Monday, 28 July 2014

Tutmania at the Ashmolean

I was very pleased to be able to pay a quick visit this weekend to the new 'Discovering Tutankhamun' exhibition at Oxford's Ashmolean museum, especially since (swanky showoff alert) I'd been invited to the preview event but not been able to go.

The really nice thing about the exhibition is that the focus, as the title suggests, is on the discovery, recording and analysis of the tomb rather than the bling that was recovered.  Admittedly this is slightly risky considering that the average tourist will have a very specific set of expectations when hearing the name 'Tutankhamun' - but this reaction is exactly what the exhibition plays upon so well.  Just how did this discovery lead to the creation of a worldwide phenomenon and a flood of interest in everything Egypt?  Why does the name have such international recognition ahead of Pharaohs such as Rameses II or Thutmose III?

The early rooms of the exhibition focus on Carter and his colleagues, and its nice to see that characters such as the photographer Harry Burton get as much attention as the more famous Carter.  I was particularly pleased as Burton is a native of Stamford, in Lincolnshire.  The photographs and drawings on show beautifully illustrate that posterity hasn't given the team anywhere near enough credit for their attempts to carefully and scientifically record their findings.  In particular, Carter's drawings show his skill as an artist and draughtsman, and the guache paintings of artefacts by Winifred Brunton are genuinely stunning artworks in their own right.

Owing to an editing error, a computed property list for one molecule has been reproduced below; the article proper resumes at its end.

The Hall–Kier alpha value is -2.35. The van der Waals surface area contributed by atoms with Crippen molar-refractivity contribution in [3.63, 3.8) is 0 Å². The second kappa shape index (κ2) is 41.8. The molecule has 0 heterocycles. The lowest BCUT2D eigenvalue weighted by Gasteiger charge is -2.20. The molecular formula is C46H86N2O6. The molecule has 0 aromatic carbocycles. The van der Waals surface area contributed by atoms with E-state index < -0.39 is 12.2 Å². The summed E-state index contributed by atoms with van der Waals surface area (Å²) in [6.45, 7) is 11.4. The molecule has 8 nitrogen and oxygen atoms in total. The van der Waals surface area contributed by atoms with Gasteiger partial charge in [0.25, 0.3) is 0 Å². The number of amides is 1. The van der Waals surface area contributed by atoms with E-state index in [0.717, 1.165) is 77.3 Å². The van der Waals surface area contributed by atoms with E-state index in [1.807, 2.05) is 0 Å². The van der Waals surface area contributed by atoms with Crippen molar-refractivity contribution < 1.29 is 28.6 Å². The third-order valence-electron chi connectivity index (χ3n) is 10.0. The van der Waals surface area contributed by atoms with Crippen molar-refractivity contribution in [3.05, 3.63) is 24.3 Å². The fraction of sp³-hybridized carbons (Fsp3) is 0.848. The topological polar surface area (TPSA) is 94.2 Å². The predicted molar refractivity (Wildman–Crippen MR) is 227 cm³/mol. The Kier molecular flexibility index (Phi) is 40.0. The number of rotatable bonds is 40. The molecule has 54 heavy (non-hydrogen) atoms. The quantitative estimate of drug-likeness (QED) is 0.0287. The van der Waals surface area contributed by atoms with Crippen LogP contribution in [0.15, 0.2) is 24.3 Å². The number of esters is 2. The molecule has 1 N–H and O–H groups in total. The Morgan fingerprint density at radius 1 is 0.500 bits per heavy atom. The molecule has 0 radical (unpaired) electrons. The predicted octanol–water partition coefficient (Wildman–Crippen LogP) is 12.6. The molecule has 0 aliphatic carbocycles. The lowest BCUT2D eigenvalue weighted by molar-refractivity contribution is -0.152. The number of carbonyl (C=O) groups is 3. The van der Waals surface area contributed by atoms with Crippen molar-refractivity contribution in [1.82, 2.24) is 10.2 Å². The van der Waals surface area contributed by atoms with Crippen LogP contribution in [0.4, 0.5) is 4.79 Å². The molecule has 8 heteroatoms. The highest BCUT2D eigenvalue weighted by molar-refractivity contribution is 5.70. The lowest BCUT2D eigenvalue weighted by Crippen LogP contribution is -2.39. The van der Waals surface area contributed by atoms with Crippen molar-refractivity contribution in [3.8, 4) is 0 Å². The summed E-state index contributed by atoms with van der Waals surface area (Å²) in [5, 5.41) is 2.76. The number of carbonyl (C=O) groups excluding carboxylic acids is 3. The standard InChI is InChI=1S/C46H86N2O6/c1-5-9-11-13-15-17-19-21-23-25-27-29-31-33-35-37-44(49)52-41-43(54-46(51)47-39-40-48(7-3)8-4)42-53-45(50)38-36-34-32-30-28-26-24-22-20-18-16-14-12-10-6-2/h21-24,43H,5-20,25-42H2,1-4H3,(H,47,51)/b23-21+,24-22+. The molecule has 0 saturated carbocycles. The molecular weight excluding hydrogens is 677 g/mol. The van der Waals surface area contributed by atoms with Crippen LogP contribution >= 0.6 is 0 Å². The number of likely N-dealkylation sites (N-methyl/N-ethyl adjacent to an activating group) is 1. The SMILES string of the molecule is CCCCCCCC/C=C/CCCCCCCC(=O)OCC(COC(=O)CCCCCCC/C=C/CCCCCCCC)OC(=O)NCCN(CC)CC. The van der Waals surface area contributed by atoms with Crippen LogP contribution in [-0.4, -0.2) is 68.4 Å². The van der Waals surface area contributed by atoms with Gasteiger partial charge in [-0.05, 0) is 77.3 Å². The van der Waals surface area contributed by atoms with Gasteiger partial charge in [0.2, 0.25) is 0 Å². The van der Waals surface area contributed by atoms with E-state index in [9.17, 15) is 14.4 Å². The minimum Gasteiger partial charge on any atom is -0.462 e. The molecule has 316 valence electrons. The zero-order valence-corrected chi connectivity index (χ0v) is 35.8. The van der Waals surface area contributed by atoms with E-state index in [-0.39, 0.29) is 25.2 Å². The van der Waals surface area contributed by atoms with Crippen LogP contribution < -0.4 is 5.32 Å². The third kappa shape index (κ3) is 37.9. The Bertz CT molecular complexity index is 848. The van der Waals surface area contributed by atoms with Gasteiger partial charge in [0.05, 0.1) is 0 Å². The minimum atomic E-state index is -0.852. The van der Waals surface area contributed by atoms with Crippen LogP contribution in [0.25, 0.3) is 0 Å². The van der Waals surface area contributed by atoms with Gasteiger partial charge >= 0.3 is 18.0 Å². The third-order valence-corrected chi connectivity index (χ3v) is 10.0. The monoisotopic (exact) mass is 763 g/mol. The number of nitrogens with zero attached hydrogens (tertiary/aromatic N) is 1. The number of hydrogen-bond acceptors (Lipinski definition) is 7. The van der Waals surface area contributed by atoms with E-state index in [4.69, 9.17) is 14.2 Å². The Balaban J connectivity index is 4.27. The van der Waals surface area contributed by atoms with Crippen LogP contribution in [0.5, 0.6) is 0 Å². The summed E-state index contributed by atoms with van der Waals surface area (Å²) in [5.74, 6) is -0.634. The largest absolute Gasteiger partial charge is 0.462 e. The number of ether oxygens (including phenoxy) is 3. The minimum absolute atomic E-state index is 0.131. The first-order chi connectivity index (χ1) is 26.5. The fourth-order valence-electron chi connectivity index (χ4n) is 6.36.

The exhibition moves on to examine the public reaction to the discovery and the emergence of 'Tutmania', through a series of displays focussing on music, fashion and music influenced, and attempting to cash in on, the find of the century.  Its an interesting subject, though perhaps a little too much of the exhibition space was taken up with this material for my taste.

One thing I did find very interesting was the display with letters received by Carter after the discovery.  Some were simply congratulatory, others seeking to buy the artefacts.  Sadly, even today some people seem unable to appreciate history unless they personally own a piece of it, as this letter from an Australian to Carter demonstrates:

"Please could you send me a souvenir from the tomb of King Tutankhamun.  I am intensely interested in history and would like very much like to see and handle a relic of ancient times.  I am enclosing a postal order to cover costs."

I sincerely hope the request was never acted on!

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